history of the stairs

http://www.timhunkin.com/a119_francis_evans.htmStairs really are a useful invention. One has only to recall how laborious the undertaking must have been which saw our predecessors clawing their way up a lengthened inclined plane in order to appreciate our modern cornucopia of ascension options. But the stairs really take the cake in terms of simplicity, versatility, and ease of use. So where did it all begin?

The Internet is supposed to have the answers to all of life’s questions, but it’s painfully devoid of answers to the question of who invented the staircase. My best guess places the invention of stairs not long after the appropriation of the first reusable outdoor waste site, the invention being made in order to build taller structures and escape the odious fumes. Oliver Herford shared my admiration for the creator of that household fixture which we have all come to love:

Here’s to the man who invented stairs
And taught our feet to soar!
He was the first who ever burst
Into a second floor.
The world would be downstairs to-day
Had he not found the key;
So let his name go down to fame,
Whatever it may be.

But perhaps I should leave this one up to the professionals. The cross-referenced research presented at this site clearly relates the history of stairs and goes on to discuss their association with the White House:

Stairs have become such a commonplace fixture in contemporary architecture that it is easy to forget that they were not invented until 1948, by Swiss architect Werner Bösendörfer. Prior to the advent of stairs (or “stairsteppes,” as they were originally called), most people moved between building levels using ramps or ladders.

When making a world-changing invention, it’s important to do it big, and it seems we all have Werner Bösendörfer to thank for doing it so big.

20 thoughts on “history of the stairs

  1. 1948?! thats the biggest load of shit. there where stairs way before that, think of the myan temples, they have steps.

  2. If I know any one thing, it is to believe everything I read on the internet.

    You would be a madman to try and nitpick everything you read, and try to decipher truth even when arguments blatantly contradict.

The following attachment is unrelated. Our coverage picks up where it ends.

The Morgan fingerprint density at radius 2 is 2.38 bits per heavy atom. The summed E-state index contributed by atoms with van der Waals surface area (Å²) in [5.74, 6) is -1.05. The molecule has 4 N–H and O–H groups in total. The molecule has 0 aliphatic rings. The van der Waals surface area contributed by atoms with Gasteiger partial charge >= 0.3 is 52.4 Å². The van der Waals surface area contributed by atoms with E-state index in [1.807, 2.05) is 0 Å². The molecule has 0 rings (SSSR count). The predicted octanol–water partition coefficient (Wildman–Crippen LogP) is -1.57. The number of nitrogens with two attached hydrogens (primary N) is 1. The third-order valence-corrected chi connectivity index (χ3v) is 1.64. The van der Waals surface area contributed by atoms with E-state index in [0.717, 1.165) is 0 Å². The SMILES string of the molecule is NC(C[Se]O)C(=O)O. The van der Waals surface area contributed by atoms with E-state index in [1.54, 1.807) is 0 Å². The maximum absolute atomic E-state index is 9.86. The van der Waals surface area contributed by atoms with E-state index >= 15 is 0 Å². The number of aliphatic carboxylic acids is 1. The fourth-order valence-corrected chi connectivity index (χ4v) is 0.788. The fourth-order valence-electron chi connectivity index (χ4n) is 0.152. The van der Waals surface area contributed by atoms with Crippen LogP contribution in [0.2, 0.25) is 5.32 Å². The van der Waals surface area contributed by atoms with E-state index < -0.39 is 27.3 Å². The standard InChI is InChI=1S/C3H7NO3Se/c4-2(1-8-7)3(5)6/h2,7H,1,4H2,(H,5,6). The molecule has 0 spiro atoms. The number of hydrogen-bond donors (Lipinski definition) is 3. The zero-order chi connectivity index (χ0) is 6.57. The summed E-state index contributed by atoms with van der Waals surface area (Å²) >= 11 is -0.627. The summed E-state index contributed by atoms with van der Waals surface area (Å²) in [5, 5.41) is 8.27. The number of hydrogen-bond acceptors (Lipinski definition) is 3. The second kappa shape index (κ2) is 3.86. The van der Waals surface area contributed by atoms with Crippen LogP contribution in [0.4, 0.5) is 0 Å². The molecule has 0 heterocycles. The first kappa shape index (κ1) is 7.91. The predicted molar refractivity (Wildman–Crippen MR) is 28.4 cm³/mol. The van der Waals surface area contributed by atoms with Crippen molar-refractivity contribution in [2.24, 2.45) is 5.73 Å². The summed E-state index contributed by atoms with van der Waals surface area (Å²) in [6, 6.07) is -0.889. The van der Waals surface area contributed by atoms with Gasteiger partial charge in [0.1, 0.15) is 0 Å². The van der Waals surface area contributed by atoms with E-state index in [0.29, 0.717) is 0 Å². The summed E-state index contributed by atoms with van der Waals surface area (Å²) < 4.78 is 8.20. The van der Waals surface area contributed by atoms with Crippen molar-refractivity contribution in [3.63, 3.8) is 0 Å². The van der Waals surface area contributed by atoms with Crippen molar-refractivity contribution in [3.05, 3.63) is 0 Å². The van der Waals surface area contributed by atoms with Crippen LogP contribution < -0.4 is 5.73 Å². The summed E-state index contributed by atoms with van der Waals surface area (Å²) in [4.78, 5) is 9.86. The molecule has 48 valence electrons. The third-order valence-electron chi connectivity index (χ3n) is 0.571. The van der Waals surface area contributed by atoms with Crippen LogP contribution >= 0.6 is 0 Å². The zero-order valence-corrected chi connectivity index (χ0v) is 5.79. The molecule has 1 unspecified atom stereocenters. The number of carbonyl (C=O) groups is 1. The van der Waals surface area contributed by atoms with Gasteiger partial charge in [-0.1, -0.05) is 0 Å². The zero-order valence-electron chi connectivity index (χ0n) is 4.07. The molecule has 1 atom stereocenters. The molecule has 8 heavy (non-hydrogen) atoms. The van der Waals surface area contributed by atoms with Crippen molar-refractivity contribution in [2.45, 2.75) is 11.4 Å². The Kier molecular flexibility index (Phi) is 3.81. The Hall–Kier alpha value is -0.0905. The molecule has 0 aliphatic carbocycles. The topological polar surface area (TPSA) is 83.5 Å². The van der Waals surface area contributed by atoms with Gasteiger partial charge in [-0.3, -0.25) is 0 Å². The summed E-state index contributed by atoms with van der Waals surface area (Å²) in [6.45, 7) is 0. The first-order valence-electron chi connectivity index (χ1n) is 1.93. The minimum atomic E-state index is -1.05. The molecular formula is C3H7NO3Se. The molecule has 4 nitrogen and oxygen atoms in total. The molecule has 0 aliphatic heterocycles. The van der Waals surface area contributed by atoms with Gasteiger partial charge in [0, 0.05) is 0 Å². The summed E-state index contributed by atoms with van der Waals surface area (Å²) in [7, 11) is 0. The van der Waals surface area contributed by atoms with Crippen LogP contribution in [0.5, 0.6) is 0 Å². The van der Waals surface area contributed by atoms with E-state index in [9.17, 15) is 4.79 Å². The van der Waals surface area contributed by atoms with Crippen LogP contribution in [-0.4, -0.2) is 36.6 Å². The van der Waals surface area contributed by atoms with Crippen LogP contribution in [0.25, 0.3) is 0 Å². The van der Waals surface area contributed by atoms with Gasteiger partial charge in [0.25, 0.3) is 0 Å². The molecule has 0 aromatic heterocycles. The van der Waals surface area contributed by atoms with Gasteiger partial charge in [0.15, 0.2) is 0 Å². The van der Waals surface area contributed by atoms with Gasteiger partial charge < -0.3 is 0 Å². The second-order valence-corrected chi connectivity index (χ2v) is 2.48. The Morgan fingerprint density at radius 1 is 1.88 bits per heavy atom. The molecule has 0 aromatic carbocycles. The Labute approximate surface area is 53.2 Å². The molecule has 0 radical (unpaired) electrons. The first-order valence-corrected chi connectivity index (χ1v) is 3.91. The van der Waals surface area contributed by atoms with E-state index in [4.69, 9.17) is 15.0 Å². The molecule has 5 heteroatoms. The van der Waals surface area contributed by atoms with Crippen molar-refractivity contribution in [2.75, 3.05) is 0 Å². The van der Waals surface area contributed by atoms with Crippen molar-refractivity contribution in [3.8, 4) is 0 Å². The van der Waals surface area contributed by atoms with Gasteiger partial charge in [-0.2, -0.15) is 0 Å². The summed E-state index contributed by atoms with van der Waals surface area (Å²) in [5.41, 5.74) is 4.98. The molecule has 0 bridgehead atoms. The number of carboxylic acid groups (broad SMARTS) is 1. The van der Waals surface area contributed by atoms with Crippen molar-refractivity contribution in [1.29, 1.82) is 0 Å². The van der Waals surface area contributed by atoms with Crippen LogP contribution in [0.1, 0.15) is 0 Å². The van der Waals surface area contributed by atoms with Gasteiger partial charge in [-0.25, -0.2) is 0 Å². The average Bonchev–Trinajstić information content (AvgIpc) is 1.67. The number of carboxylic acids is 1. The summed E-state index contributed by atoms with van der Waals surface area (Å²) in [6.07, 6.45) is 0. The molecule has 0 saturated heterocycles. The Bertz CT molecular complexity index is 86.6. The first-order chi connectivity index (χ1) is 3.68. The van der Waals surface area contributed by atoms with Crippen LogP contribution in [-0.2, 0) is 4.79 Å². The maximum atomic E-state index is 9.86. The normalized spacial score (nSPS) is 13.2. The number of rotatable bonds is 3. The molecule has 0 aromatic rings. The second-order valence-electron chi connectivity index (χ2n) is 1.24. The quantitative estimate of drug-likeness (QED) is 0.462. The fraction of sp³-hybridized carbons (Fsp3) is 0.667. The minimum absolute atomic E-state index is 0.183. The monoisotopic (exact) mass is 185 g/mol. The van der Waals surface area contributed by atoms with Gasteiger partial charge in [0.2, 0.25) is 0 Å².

I guess you didn’t know that growing up, your grandparents never had stairs. They had to rely on the majestic art of levitation.

  3. i hate you all, especially you walt. btw, you need to come reset our internets so black people dont stealz it.

  4. Here’s my theory of who invented the stairs.

    It had to have been someone who lived as far back as the caveman days. Lets say a caveman saw an animal on a hill that had rocks on it that he wanted to kill for food. To get up the hill easier he uses these rocks as stepping stones. May not have been actual stairs but it’s the same concept. You’re still stepping on something else to get higher up.

  5. I was born in 1951, when stairs were still quite a new idea. Personally I had never seen any, because our little house was on two levels, with only one short ramp rising just eight or nine inches from the hallway up to the living room. But stairs caught on very quickly after that, and by the time I was about 3, I remember noticing that many, many buildings had them.

  6. Many monuments have steps stairs? Oh and plus I’m pretty sure pirate ships had stairs I’m also 100% sure in 1909 when the titanic was built they had stairs? So if your going to put a fact on the Internet do your reasearch!

  7. Jake,
    You raise some good points. I will certainly research these facts further, but for now I have to go with my original source, since it provides a verified and reliable bibliography.

    Thanks for stopping by.

  8. I think stairs have been around since caveman, but who was the fist person to name them “stairs.” Can any one tell me this?

  9. Jen,
    Merriam-Webster would trace the etymology of “stairs” as follows:
    Middle English steir, from Old English stǣger; akin to Old English & Old High German stīgan to rise, Greek steichein to walk
    First Known Use: before 12th century

    Of course, if you’d read the article you’d know that the first person to use this term as we know it was Werner Bösendörfer.

    Thanks for stopping by.

  10. I just stumbled upon this website when researching when stairs were invented. Now, the author of this site claims that stairs were invented in 1948. He/she said, “they were not invented until 1948, by Swiss architect Werner Bösendörfer.” The article goes on to say that before stairs people used ramps, ladders, and stairsteppes (as they were originally called.) As many of the other commenters have realized, this is false. Stairs have been around for far longer than 1948. Just because they were not called stairs in the beginning, that doesn’t mean they were not stairs. Bösendörfer did not invent the stairs, he simply reintroduced the idea. Another source, theodysseyonline.com, states, “Although stairs have been around for centuries, they were not always a common fixture inside of a home or building. It wasn’t unti 1948 that Swiss architect, Werner Bösendörfer, had the idea to put stairs or “stairsteppes” in place of ramps and ladders.” Therefore, stairs were not invented in 1948, they were just introduced to common places where they weren’t before.

  11. Spot on! How the internet can corrupt the mind. It is like the written word. King James edition anyone?

  12. Hmm … so my Philadephia rowhome (and many, many others) which was built around 1916 with 3 floors, didn’t have stairs? Sorry, dude. You missed the mark, here. It MAY be true that in many places, ladders/ramps WERE the only options, i.e., on ships, where staircases are STILL called “ladders.” But the old Philly houses did indeed have steps, stairs, and stoops, as well.

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